I suspect that’s what happened here. I wasn’t using active temp control and my yeast flocculated out too soon leaving me with some unused acetaldehyde. Thankfully I didn’t get a double disaster with some diacetyl as well! To prevent this in the future, or in your own beers, I would ferment cool for the first three days then I’d start ramping the temp two degrees or so a day until I got it to 72F. Then I’d hold the beer there for another 7 days or so. Of course this changes somewhat strain to strain,wort to wort, and recipe to recipe.

Brew Stand Build Lessons Learned

The brew stand build is basically complete. I thought about painting it but that’s a waste of time. I’d rather be brewing than waiting for paint to dry. This week John is a little curious about the project so we hit the high points of the build out and discuss some of the lessons I learned along the way.

Aside from cutting and grinding metal for the fabrication, the primary hurdle was to handle the plumbing of the gas lines. I used 1/2 inch black pipe for all the hard lines. Essentially running a supply line along the back of the stand with T-fittings for each burner. I connect to each burner using coated flexible stainless steel supply line. The same stuff you’d use to connect to a standard gas stove.

I don’t know a whole lot about plumbing gas and maintaining an adequate supply pressure for all three burners. I suspect that if I had used a different diameter piping maybe all three burners would be able to run simultaneously at full bore…but they don’t I can get two burners screaming with flame, but when I light the third I just don’t think there is enough pressure coming from the tank to get it done. Not a big deal really as there is rarely a time when you’d want to run three burners. Let alone at full bore. My center burner is for the mash tun with I only fire intermittently to maintain mash temps.

The most important thing to remember when plumbing for any type of burner is the proper orifice. Natural gas and propane but come at different pressures and you have to have the right orifice to match the fuel and pressure source. An orifice is a small fitting that has a small home bored through it. The gas meets the orifice and is pressed through there creating a jet like effect on the otherside. This is how the fuel pulls in air from the “carbuerator” like flapper valve on the back of the burner. If you don’t use the right sized orifice for your supply pressure you just get a dirty yellow burn and not the classic clean blue flame you are looking for.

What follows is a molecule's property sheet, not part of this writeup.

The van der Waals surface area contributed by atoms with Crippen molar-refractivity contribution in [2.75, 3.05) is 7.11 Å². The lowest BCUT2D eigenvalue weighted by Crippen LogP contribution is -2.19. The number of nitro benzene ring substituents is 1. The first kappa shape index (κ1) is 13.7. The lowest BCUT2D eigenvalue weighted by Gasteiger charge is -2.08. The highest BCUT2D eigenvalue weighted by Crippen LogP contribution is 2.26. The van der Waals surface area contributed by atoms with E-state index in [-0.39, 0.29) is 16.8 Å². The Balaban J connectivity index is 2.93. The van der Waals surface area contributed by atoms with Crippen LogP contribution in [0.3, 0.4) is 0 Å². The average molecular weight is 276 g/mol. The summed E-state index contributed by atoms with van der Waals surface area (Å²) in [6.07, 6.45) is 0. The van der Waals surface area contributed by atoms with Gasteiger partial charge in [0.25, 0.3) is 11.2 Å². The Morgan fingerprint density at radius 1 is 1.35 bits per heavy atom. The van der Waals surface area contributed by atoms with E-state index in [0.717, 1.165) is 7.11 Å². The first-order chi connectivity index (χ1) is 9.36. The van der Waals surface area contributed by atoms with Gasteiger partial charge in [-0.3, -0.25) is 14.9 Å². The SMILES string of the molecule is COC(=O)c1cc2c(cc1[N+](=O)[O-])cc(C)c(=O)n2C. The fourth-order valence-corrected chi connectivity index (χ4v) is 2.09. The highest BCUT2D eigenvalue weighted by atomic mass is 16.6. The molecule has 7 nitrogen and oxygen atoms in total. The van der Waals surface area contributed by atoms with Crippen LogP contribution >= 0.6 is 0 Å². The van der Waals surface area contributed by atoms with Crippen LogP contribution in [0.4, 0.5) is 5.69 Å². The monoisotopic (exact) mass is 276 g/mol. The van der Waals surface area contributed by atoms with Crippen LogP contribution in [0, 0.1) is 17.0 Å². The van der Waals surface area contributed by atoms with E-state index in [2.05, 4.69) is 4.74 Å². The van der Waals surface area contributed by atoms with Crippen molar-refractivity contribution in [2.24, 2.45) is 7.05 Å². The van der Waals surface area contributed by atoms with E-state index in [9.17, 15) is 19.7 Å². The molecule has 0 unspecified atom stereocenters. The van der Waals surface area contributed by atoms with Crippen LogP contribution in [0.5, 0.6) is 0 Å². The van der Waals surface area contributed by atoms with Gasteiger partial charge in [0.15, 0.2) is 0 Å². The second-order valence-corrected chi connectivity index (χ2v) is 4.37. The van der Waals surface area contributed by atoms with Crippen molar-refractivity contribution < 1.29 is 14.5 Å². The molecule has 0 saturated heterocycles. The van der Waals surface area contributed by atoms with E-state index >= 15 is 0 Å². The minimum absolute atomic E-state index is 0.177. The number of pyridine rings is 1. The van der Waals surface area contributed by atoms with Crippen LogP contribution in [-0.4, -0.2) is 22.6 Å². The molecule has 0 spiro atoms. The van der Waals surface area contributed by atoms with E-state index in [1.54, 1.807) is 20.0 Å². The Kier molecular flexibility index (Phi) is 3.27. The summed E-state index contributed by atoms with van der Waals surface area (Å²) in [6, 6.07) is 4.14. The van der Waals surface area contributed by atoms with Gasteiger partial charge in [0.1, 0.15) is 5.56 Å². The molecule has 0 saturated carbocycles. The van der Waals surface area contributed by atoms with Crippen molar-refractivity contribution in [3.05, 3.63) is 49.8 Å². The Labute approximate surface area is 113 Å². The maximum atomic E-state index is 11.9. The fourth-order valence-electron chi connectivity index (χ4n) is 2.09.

Lastly, I wish the stand was a little taller. I cut the original aquarium stand down to half its height. While its perfect for brewing there isn’t enough room to safely mount my pump beneath it. I am afraid there is too much heat from the burners and the pump may get damaged.

So for now I plan to build a small portable pump and chiller stand that I can move around separately. Which might make things easier for cleaning than if it was all mounted under the stand. Only time will tell.

Stay tuned for a future video of the stand in operation while brewing. You’ll quickly see what I mean about burner usage and the pump situation.

Any thoughts or questions on brew stands? Just pass them along!

Oatmeal Stout Kit Brew Day

Nothing Wrong with Brewing Kits

I have been getting into brewing kits lately.  There’s something fun about taking out some of the decisions out of picking out ingredients and just brewing what comes out of the box after it arrives at your door.

The last one I brewed was the witbier that was written about a few months ago.  In the pursuit of brewing a great stout, I got an Oatmeal Stout kit from Northern Brewer.

I like taking the kits and modifying them a bit – maybe my mind isn’t ready to shut down all decisions of what goes into the beer recipe.

Just a Bit Modified

Let me know if you agree with me: The hop variety that came with the kit was Glacier.  Now I was all about these hops six years ago but for an oatmeal stout I thought a tried-and-true English variety would be better.  Thankfully, I had some UK Kent Goldings on hand and substituted them in.

The grains come all mixed in together so you’d better hope that the measurements have been done correctly in the warehouse.

What?  I trust them.

The oats did come separately, which was nice because I wanted to toast some of the oats to draw out more flavors from them. I put them in the oven while I was heating up the water for the mash and they were timed perfectly.  The toasted oats came out of the stove and went right into the mash tun right before the hot liquor did.

The wort coming out of the tun was black and oily.

Oatmeal Stout Wort

Foamy Boil and Following the Tips

The boil was pretty foamy. I found that I had to keep on boilover watch throughout the hour. There was one tense situation where my son had run off with my mash spoon but I quickly recovered it so that I could give the wort a stir and keep the foam from tumbling over the side of the pot. I guess oats bring more protein to the brew.

The spent grains were a speckled sight to see.

Oatmeal Stout Spent Grains

The beer cooled down pretty quickly – thank you cold ground water – and I was ready to pitch the yeast. I went with two packets of Safale S-04 (proofed) and followed Mike’s Oatmeal Stout Home Brewing Tips for the fermentation temperature schedule. In short, the temperatures start low and end high to reach that the attenuation that I want.

As always, we will taste this one when it is ready.

Brew On, Peeps!